Local State Lawmakers React To Percoco Guilty Verdict

Local State Lawmakers React To Percoco Guilty Verdict

Joseph Percoco, a former top aide and confidant to Gov. Andrew Cuomo, was convicted Tuesday of three felony charges in connection with accepting more than $300,000 in payments from companies with business before the state, according to reports.

The three executives were on trial alongside Percoco.

Steve Aiello and Joseph Gerardi, two of Percoco's co-defendants, were acquitted on nearly all counts, but Aiello was convicted of conspiracy to commit honest services wire fraud.

Joseph Percoco, who was once likened to a brother by the Democratic governor, faces up to 20 years in prison for his conviction on conspiracy to commit honest services wire fraud and soliciting bribes.

Joe Percoco was facing six counts of extortion, bribery and corruption.

Jurors deadlocked on two counts involving Kelly.

Percoco was indicted on bribery and conspiracy charges in November 2016.

At the height of his influence, Mr. Percoco, whom Mr. Cuomo had once described as his father's "third son", was known as the governor's enforcer, responsible for everything from keeping lawmakers in line and intimidating Mr. Cuomo's political rivals to making sure chairs and thermostats were in order for the governor's public appearances.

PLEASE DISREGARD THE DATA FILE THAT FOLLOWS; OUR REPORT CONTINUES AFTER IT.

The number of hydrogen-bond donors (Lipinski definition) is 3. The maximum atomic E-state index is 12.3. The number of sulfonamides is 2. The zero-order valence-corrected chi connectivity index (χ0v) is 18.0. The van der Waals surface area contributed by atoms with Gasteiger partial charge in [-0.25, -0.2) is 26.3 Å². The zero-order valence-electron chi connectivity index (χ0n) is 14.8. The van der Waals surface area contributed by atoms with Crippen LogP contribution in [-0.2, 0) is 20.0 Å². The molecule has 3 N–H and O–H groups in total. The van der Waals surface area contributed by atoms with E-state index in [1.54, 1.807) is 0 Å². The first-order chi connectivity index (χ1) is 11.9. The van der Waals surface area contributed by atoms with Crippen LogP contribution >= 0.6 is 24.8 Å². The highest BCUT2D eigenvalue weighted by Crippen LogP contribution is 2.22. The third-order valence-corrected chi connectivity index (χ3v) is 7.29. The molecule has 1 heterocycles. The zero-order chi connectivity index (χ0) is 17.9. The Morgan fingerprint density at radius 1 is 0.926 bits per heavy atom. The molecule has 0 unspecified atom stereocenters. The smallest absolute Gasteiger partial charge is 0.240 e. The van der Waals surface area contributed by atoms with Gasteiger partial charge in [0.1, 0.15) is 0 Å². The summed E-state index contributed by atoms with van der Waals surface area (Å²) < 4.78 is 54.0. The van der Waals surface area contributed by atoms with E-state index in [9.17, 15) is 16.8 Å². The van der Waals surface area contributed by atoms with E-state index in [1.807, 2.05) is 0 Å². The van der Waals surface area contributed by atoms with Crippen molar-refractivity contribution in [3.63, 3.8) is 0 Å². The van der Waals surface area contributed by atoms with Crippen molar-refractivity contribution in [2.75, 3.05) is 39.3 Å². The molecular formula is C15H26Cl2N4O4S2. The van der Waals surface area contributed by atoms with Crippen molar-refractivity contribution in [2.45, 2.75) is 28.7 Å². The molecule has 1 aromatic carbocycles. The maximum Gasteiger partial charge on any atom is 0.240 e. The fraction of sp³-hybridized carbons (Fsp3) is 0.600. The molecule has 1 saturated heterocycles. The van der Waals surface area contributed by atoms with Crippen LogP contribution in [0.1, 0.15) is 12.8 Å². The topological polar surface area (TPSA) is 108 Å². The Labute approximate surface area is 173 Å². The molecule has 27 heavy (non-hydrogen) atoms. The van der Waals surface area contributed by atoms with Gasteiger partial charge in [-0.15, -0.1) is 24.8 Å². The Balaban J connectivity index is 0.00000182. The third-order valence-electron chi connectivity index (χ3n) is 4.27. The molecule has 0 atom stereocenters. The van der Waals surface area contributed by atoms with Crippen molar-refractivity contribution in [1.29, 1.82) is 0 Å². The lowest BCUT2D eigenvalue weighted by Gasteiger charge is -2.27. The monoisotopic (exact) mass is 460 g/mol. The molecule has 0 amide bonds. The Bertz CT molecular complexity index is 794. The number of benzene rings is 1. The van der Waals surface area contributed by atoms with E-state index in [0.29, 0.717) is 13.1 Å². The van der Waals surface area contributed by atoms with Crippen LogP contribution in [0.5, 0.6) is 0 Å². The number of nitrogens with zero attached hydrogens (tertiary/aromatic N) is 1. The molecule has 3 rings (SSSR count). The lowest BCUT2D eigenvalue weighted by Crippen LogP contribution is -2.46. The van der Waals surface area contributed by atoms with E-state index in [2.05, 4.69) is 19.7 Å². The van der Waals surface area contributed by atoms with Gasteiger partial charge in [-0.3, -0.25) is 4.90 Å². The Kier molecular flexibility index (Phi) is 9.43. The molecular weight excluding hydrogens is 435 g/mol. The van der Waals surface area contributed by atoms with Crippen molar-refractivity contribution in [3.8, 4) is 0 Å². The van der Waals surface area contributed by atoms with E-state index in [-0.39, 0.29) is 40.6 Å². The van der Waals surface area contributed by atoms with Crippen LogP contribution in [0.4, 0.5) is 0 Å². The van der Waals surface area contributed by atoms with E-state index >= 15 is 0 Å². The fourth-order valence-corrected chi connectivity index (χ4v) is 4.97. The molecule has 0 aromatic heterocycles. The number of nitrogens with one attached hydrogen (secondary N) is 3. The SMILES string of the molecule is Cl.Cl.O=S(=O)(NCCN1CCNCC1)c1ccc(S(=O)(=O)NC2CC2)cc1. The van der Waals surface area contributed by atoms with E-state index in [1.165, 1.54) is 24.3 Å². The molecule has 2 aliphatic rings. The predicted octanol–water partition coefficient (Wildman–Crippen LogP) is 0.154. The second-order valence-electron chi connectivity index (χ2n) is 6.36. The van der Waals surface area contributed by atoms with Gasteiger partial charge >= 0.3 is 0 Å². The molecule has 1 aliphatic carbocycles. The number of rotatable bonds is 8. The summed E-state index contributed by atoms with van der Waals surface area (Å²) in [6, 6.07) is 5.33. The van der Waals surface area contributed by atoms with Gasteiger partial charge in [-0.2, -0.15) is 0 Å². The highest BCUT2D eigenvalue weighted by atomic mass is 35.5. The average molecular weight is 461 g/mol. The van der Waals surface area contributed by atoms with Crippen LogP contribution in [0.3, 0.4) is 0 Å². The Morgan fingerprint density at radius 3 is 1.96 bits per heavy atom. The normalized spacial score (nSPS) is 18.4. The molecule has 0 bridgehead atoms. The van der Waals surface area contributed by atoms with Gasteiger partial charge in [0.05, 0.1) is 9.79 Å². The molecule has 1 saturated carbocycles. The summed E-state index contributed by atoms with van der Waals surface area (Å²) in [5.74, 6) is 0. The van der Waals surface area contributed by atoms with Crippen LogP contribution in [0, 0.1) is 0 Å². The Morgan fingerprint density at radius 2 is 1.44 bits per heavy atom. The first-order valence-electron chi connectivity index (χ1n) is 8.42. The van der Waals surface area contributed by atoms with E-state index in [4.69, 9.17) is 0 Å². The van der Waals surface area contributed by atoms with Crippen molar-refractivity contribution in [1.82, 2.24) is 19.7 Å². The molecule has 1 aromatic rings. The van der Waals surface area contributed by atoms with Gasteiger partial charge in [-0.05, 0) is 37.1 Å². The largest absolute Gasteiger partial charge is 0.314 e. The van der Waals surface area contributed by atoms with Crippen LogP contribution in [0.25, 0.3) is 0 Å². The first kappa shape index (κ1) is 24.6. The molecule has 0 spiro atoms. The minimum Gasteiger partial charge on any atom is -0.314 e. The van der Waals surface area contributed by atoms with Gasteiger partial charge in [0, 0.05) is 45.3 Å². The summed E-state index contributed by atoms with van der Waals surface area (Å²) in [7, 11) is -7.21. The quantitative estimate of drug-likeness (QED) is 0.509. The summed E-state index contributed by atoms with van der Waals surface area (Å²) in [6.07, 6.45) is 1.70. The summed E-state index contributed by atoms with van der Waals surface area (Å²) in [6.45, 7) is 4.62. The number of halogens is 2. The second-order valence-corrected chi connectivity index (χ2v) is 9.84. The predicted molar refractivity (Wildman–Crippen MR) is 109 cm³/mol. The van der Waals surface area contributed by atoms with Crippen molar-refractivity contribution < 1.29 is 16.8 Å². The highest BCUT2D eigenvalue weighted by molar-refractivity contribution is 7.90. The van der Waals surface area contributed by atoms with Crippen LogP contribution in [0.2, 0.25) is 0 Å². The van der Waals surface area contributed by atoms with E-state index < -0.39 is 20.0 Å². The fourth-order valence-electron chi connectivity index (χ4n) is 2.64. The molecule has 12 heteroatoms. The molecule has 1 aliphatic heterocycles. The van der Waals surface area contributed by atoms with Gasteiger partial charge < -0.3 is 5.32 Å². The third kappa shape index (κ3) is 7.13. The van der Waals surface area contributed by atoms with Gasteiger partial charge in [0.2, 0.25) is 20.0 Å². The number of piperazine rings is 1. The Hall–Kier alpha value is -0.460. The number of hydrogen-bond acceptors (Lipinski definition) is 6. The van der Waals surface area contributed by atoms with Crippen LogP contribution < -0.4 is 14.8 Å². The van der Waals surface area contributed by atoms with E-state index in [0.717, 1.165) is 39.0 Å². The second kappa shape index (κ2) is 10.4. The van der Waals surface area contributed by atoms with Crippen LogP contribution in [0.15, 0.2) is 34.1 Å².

Cuomo said that while he is sad for Percoco's young daughters "who will have to deal with this pain", there's "no tolerance for any violation of the public trust". The defense team also portrayed the prosecution's star witness and disgraced former lobbyist Todd Howe as unreliable.

More news: Dog dies after flight attendant has it placed in overhead storage

The complex case involves ten separate charges against four defendants.

"Why it's ok for the head of the campaign to be working as a volunteer as it were out of the governor's office and influencing important state decisions is a matter of great concern to watchdog groups like ours", John Kahney of Reinvent Albany said.

The case highlighted Percoco's use of the word "ziti" in emails with Howe, a term borrowed from The Sopranos.

Howe's credibility was the centerpiece of the case, as defense lawyers challenged the credibility of a witness who admitted that he had been a chronic deadbeat for much of his life who cheated countless creditors, embezzled almost $1 million from his law firm, and had also been convicted of bank theft for kiting a check.

It led the government to have his bail revoked midway through his seven days on the witness stand.

The jurors made clear virtually from the start that they were struggling to reach consensus.

In one scheme, Howe testified, Kelly hired Lisa Percoco to design and occasionally teach in an outreach energy education program for elementary students in return for Percoco's advocacy in Albany. Today they asked. She said they could.

Prosecutors said the unusual arrangement was a sign of efforts to cover up the payments that reflected their corrupt nature. And it could not reach a verdict on two counts against one of Percoco's co-defendants, an executive accused of bribing him in exchange for official actions.

Related Articles